MERV: The Minimum Efficiency Reporting Value (MERV) was developed by the American Society of Heating, Refrigerating and Air Conditioning Engineers (ASHRAE). It measures how well the filter performs at trapping specific types of particles. The higher the MERV rating, the higher the efficiency (and the price).

The highest MERV rating isn’t always the best choice. Air filters with the highest MERV ratings have denser and more tightly woven fibers to catch the smallest particles. However, this means the heating, ventilation and air conditioning (HVAC) system must work harder to move air through the filter, and not all systems are equipped to handle this.

The best MERV rating for your particular HVAC system is one that sufficiently cleans the air in your home without obstructing air flow and straining the motor. Generally, a MERV 8 rating is a good place to start. You can go higher if your system is newer.

FPR: The Home Depot uses Filter Performance Rating (FPR) to rate its brand of filters on a scale of 1 to 10. The higher the number, the better it filters.

HEPA: HEPA stands for “high efficiency particulate air” and is a type of pleated mechanical air filter. HEPA filters efficiently remove dust, pollen, mold, bacteria and fine airborne particles. In most cases, you can’t replace a standard filter with a true HEPA filter because the ductwork isn’t designed for it. The filters may be too large to fit or cause too much resistance to airflow.

How Often Should You Change Your Central Air Filter?

How often you use your air conditioner and what type of filter(s) you use will determine how often you should change them. Typically, you should change out cheaper fiberglass filters every 30 days and higher quality pleated filters every 60 to 90 days. In the summer when your air conditioner is working extra hard, you might want to change them more frequently.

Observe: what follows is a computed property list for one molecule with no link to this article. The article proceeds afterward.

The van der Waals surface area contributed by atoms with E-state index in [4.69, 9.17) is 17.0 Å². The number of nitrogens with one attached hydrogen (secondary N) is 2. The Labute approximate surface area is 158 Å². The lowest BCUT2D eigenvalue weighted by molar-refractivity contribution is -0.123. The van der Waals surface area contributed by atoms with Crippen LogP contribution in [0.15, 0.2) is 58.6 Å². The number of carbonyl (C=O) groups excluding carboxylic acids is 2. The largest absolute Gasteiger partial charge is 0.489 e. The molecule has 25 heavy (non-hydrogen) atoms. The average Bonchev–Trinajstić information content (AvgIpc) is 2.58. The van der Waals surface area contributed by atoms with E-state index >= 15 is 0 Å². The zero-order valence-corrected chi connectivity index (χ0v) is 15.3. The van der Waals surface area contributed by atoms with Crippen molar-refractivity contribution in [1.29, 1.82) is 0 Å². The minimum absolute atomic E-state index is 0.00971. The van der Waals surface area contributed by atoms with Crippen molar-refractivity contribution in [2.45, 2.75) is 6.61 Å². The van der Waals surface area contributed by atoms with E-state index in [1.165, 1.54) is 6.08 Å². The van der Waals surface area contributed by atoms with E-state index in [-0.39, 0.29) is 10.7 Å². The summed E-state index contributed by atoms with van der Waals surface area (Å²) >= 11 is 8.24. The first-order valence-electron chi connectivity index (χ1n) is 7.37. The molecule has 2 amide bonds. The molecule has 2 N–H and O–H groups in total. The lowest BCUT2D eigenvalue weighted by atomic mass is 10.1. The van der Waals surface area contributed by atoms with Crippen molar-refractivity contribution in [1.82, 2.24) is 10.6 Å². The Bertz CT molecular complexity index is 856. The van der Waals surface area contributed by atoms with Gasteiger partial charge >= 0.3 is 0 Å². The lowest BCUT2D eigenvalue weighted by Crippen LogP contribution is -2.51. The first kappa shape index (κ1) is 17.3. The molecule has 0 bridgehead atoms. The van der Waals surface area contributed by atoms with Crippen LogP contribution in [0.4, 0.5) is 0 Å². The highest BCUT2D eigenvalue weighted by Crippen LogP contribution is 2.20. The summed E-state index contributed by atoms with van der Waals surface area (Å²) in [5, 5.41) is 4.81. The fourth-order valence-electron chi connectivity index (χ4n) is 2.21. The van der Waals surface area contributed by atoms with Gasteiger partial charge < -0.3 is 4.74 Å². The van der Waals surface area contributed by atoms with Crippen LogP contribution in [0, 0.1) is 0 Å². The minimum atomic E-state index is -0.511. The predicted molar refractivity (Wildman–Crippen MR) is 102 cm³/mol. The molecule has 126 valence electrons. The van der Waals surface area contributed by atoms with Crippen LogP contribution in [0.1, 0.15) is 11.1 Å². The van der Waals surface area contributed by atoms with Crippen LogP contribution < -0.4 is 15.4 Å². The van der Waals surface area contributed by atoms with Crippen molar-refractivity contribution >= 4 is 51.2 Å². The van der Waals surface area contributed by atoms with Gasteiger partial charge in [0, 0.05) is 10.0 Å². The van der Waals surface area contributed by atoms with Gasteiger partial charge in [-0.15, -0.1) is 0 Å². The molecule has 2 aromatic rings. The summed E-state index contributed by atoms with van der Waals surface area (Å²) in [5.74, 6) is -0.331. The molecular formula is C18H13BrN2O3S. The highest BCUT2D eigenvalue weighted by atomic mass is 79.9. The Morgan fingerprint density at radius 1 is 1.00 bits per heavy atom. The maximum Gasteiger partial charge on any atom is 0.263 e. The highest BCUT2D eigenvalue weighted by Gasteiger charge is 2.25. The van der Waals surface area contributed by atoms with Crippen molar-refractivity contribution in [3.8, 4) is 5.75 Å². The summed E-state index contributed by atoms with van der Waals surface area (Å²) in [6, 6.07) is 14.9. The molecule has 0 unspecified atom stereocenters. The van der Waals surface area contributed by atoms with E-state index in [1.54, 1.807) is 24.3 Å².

Here are a few signs your filters need to be changed:

  • Vents look extra dusty;
  • Dust accumulating near the vents on your walls or ceiling;
  • Loss of cooling power in your AC system;
  • System sounds like it’s straining upon start-up;
  • Your air conditioner takes longer to cool the house to the desired temperature.

Here’s another way to put it — if your filters look filthy, it’s time to change them!

How To Change a Central Air Filter

The good news is, changing your filter(s) is easy. Here’s how it’s done:

  • Find your filter location(s). Look for air return vents usually located on the ceiling or the wall, or a slot next to your unit.
  • Unhook the latch on the cover grille.
  • Remove the old filter and dispose of it.
  • Wipe down the cover grille with a microfiber cloth to remove any dust.
  • Insert the new filter, ensuring it is facing the correct direction. An arrow on the filter should point towards the ceiling or wall, or towards your unit.
  • Close and latch the grille.

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Erica Young
Erica Young is a freelance writer and content creator, specializing in home and lifestyle pieces. She loves writing about home decor, organization, relationships, and pop culture. She holds a bachelor's degree in Journalism and Mass Communication.